My rating: 5 of 5 stars
While on a family vacation in Acapulco, Gabriel García Márquez became struck with a vision of a story that, in two years, would become the sensational 1967 novel called One Hundred Years of Solitude.
The story involves the life of the Buendía family over roughly one hundred years in the town of Macondo, and Márquez’s writing reflects his culture and heritage, often moving in a downward spiral that folds back on itself rather than a linear approach often found in American literature.
E.L. Doctorow explains that most “American writers have always been disposed to move along at a snappier pace than their European counterparts. But the minimal use of exposition does suppose a kind of filmic compact between writer and reader, that everything will become clear eventually” (50).
Despite the often crawling pace of Márquez’s South-American prose, which also includes a straight-faced magic realism, he is able to bring characters, who often have a lasting impact,alive in just one sentence, and convey extraordinary events clearly and convincingly.
Characters are the heart of the story and although their action and dialogue can make or break a plot, it is their vivid emergence onto the scene of the fictive dream that must be handled with alacrity. “Nearly every one can be summed up in a sentence,” writes E.M. Forster in Aspects of the Novel, “and yet there is this wonderful feeling of human depth” (71).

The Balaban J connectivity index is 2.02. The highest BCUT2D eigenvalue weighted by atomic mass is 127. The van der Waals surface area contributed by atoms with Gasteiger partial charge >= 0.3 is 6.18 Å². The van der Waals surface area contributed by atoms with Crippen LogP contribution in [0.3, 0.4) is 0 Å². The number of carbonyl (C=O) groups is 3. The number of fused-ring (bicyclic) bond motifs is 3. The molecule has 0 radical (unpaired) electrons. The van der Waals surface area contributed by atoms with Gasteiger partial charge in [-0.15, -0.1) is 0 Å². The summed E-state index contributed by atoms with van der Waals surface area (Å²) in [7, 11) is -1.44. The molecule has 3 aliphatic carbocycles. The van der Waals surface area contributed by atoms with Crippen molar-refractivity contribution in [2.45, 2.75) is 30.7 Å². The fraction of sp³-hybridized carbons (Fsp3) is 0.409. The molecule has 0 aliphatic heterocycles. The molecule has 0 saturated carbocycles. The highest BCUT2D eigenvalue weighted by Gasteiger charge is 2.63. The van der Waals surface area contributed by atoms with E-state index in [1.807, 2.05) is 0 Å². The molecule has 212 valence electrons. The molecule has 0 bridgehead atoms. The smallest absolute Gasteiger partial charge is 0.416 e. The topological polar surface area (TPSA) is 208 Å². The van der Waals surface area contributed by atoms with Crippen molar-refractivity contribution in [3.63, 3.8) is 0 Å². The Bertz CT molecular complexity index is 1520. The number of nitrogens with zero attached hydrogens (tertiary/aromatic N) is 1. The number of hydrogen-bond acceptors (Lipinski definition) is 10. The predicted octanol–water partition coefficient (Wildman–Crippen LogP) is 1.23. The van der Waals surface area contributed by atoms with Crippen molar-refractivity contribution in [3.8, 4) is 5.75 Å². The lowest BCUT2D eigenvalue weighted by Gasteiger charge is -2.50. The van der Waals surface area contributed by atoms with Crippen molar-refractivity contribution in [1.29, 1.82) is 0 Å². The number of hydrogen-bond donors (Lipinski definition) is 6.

Márquez’s novel is an extensive history filled with countless characters, and most are memorable because of how he introduces them with such clarity and power that they are not easily forgotten. The first example is for a major character that is referenced throughout the novel unto its end.
Márquez writes: “A heavy gypsy with an untamed beard and sparrow hands, who introduced himself as Melquíades, put on a bold public demonstration of what he himself called the eighth wonder of the learned alchemists of Macedonia” (1).
Márquez does this with every character he writes into the story, and this last example is for Petra Cotes described as “a clean young mulatto woman with yellow almond-shaped eyes that gave her face the ferocity of a panther, but she had a generous heart and a magnificent vocation for love” (188).
The depth through brevity is what allows these characters to be fully shaped as quickly as possible, and Márquez is a genius at making these characters come alive, mostly fully formed, as they step out onto the stage of the story.
CG FEWSTON was born in Texas in 1979 and now lives in Hong Kong. He’s been a Visiting Fellow at Hong Kong’s CityU, and a Visiting Scholar at the American Academy in Rome (Italy).
He’s the author of several short stories and novels. His works include A Father‘s Son, The New America: A Collection, Vanity of Vanities, A Time to Love in Tehran, and forthcoming: Conquergood & the Center of the Intelligible Mystery of Being; Little Hometown, America: A Look Back; and, The Endless Endeavor of Excellence.
You can read more about the author on Facebook @ cg.fewston – where he has 275,000+ followers